BOYS BASKETBALL: Terrance Sewell looks to make a name for himself and Detroit Northwestern
DETROIT – Northwestern High School is one of the city’s oldest and most historical high schools. First opened in 1911, the school has had some famous people walk their hallways, including Willie Horton, Mary Wilson, Damon Keith, John Conyers, and many others. The Colts boys basketball program also has some history of its on, having won 16 city titles, by far the most ever. Curtis Jones, Carlos Rogers, Chris Douglass-Roberts, and Eric Evans were some of the best players to come out of Detroit.
The program has been in a slump as of late, last winning a city title in 2008, and hasn’t a standout player since Evans graced the red and gray that same year. But sophomore guard Terrance Sewell hopes to change his school’s fortune around. The 6-foot-3 combo-guard is one of the best in the state that many probably have never even heard of.
"I think we could turn things around," he said. "It’s not hard. Everyone just has to be on the same page and get us back to where we want be. If we keep working as a team, anything is possible."
Northwestern went 4-5 in the Detroit Public School League West Division II and bowed out to Detroit University Prep in the second round of the state playoffs. But the Colts have shown some promise and should be better next year, especially with Sewell still having two years of basketball left to play.
"My sophomore year went well,” Sewell said. "I learned a lot more this year than I did from last year and I hope my junior year goes way better."
Sewell will be a top-ten player in the PSL next season and is an absolute bully on the floor, in a good way of course. You would be hard-pressed to find another player that attacks the basket the way he does and has the body control to absorb contact and still be able to make the basket. It’s like he seeks the contact out and feeds off of it.
"I have always played like that," he said. "I wasn’t always tall, so I had to learn how to be crafty, draw fouls and finish strong at the rim. I got bigger, so I use it as a strength now."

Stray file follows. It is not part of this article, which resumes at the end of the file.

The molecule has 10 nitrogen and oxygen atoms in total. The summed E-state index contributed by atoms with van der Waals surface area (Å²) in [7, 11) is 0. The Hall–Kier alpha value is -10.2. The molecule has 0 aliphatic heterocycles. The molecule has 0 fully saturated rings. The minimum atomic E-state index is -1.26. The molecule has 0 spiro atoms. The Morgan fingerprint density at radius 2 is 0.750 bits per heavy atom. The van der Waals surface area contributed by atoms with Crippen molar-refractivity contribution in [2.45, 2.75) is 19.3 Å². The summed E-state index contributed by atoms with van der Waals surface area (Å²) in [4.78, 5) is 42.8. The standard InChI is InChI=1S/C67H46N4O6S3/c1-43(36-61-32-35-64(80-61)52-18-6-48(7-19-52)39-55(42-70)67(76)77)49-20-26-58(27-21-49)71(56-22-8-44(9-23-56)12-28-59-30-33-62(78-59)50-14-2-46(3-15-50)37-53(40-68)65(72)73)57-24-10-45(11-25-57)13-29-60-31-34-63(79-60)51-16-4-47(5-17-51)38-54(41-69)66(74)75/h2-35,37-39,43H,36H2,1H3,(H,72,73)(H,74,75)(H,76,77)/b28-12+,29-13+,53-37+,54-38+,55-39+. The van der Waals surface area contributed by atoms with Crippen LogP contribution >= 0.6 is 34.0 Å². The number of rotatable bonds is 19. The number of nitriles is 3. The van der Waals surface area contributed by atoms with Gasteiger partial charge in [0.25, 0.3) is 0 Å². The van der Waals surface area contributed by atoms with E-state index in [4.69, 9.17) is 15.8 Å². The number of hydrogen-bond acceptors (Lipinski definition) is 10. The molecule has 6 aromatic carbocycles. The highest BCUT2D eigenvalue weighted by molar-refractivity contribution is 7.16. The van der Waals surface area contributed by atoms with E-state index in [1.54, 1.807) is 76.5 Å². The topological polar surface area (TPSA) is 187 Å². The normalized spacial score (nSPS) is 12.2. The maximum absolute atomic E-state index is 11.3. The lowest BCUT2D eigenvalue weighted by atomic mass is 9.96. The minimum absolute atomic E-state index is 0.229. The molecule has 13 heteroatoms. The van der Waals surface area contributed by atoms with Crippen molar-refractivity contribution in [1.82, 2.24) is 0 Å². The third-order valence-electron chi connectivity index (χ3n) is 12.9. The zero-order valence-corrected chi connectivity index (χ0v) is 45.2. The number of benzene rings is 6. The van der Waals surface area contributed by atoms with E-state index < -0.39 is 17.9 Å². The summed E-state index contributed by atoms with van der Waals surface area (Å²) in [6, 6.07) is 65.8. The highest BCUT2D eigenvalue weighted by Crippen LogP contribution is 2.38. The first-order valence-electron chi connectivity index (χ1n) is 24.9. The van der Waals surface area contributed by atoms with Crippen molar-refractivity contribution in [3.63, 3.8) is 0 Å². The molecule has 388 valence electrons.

Sewell also owes his toughness to growing up on Linwood Avenue, which is right down the street from Northwestern High. Not known for being the nicest neighborhood in the city, the Linwood area would make any child grow up fast, including Sewell, who uses basketball as a way to stay out of trouble and gain a better life.
"Being from Linwood makes basketball way more important," he said. "Growing up in that neighborhood, I could have easily been doing something else. Where I’m from not a lot of people make it out, but I want to prove that to be wrong and get my family out."
Accomplishing those goals should be no problem for Sewell if he continues to work on and off the court. It’s AAU season now, an important time of year for all high school basketball players and Sewell has played well in his first three tournaments of the year. He plays with R.E.A.C.H.’s 16-Under team and one of the top performers from this weekend’s Michigan Invitational. His team lost in the title game, but Sewell played well, leading the way with 15 points and 8 rebounds.
"I think I was okay and I could have been better," Sewell said. "But overall I think I played good enough to help my team win games and that’s all that matters in the end."
The R.E.A.C.H. program has helped a lot of young men from Detroit, just like Sewell, better their situations and excel in high school basketball and eventually continue on to college. Keith Appling (Detroit Pershing/Michigan State), Jalen Reynolds (Livonia Stevenson/Xavier), Martez Walker (Pershing/Texas) and most recently Justin Tillman (Pershing/VCU) are all examples of that.
"R.E.A.C.H. has helped me out a lot in life," said Sewell. "They keep me away from all of the negative things around me and they make sure school is going good for me. They also help me out a lot on the court, learning to be a better player and improving overall. They push me so I can be the best player I can be."
Sewell has gotten looks so far from Xavier, UMass and Temple, but would love to hear from bigger programs like Kansas and Kentucky, as any young player would. It’s still early in the process for him, but there is no denying that he is Division I material and of the best players in Michigan’s class of 2016.
"I think I should be top five in my class," said Sewell. "But rankings don’t mean anything to me. I’m just being patient, because the offers will come. I’m not rushing it."